4. If using the chicken fat, render it in a pot over medium heat until the fat is a little crispy. A clay pot or earthen pot is nice for stewing and presentation! If not using the chicken fat, heat the pot over medium high heat. Add 1 tablespoon of canola oil, the chicken base, smashed ginger slices and scallion whites, and brown them until caramelized (about 1 minute).
5. Add the mushrooms, and stir fry for another minute.
6. Add the oysters and continue stir-frying for another minute. Add the Shaoxing wine and, after a quick stir, add the chicken stock, sugar, soy sauce, and oyster sauce.
7. Stir everything together. Next, add the fat choy and gently stir it in without breaking it up, so it’s submerged in the liquid. Cover, reduce the heat to medium low, and let simmer for 20 minutes.
8. Line a large deep serving plate with hand-torn romaine or iceberg lettuce or you can carefully work in fresh stir-fried lettuce to the bottom of your clay or earthen cooking pot and serve it right in the vessel. Uncover your simmering pot and increase the heat to reduce the sauce until most of the standing liquid is no longer visible. Stir in the green portion of the scallions, and spoon the mixture over the top of the lettuce. Try to place the dried oysters and mushrooms on the top where they are visible, and serve hot!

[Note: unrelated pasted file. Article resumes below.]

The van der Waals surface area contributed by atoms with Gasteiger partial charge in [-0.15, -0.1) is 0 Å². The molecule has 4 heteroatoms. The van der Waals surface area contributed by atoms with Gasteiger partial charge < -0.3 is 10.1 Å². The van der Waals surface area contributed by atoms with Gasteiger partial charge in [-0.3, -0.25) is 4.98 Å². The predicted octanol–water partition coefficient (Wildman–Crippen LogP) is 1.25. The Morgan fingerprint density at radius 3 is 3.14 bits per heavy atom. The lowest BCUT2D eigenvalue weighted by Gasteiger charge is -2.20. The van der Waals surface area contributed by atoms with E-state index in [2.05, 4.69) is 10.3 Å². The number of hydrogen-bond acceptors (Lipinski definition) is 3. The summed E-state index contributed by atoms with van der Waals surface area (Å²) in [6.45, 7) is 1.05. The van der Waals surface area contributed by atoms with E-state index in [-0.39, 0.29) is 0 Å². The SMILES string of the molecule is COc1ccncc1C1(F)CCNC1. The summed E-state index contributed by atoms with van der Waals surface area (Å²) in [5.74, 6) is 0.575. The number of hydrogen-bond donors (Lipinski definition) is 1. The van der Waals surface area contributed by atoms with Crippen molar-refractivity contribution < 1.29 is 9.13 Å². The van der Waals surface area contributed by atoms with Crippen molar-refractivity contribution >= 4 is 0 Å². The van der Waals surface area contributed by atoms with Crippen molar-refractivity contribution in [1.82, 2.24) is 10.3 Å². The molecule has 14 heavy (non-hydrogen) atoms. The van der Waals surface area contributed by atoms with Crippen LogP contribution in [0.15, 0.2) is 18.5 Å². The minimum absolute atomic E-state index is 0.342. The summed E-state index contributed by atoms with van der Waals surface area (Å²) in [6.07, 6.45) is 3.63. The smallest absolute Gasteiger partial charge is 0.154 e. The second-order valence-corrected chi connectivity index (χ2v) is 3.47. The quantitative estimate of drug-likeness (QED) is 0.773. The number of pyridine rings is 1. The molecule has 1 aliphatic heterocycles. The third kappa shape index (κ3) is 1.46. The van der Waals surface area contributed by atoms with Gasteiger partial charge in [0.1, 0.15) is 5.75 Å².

I got this recipe from one of my favourite cooking sites.. noobcook.com!
Some personal notes:
- I used lean pork as well.
- I used more rock sugar as it was hard to break and also I prefer a sweeter braised taste anyway.
- I used the water from soaking the mushrooms instead of just plain water.
Decided to start collecting images of the good wines I have stumbled upon on my random purchases. From airport wine to wine fairs.. Let’s start with this lovely cabernet sauvignon I found in my arsenal of wines and cracked open hoping for the best, post Christmas. If my guess is correct, this was from DFS Changi Airport. Cheers!
I’ve been feeling like my Chinese dinners are not complete without the traditional Chinese soup at the end of the meal and did some Googling again. I have a book of recipes for such soups, but some of the ingredients just seem so difficult to find or impractical to just buy a whole bulk to use just a little of it. So this is the first soup that came to my mind. I got this recipe from food-4tots, one of the great recipe sites I referred to when my younger daughter was starting on solids and I was running out of ideas for her meals.
Adapted and modified: 百度知道
1 whole chicken (about 1 kg) (I used free range chicken/ 甘榜鸡)
12g cordyceps militaris/ chong cao hua (虫草花)
5 sticks dang shen (党参)
2 tbsp wolfberries (杞子)
2 slices of ginger (姜)
12-15 red dates (红枣)
1200-1500 ml water (adjust accordingly)
Salt to taste
- Remove the chicken skin. Trim the excess fat. Wash and rinse the chicken. Cut into large chunks. Blanch over boiling water. Rinse again and set aside.
- Rinse dang shen and cut into 2 portions for each stick. Wash and rinse cordyceps militaris. Wash and removed seeds for red dates. Cut ginger into slices. Set aside.
- Bring water to a boil. Put all ingredients (except for wolfberries) into the pot and bring it to the boil again. Reduce to medium heat for 10 minutes. Then simmer for another 2 hours. Add wolfberries just 5 minutes before the end of the cooking.
- Turn off the heat. Season with salt and serve.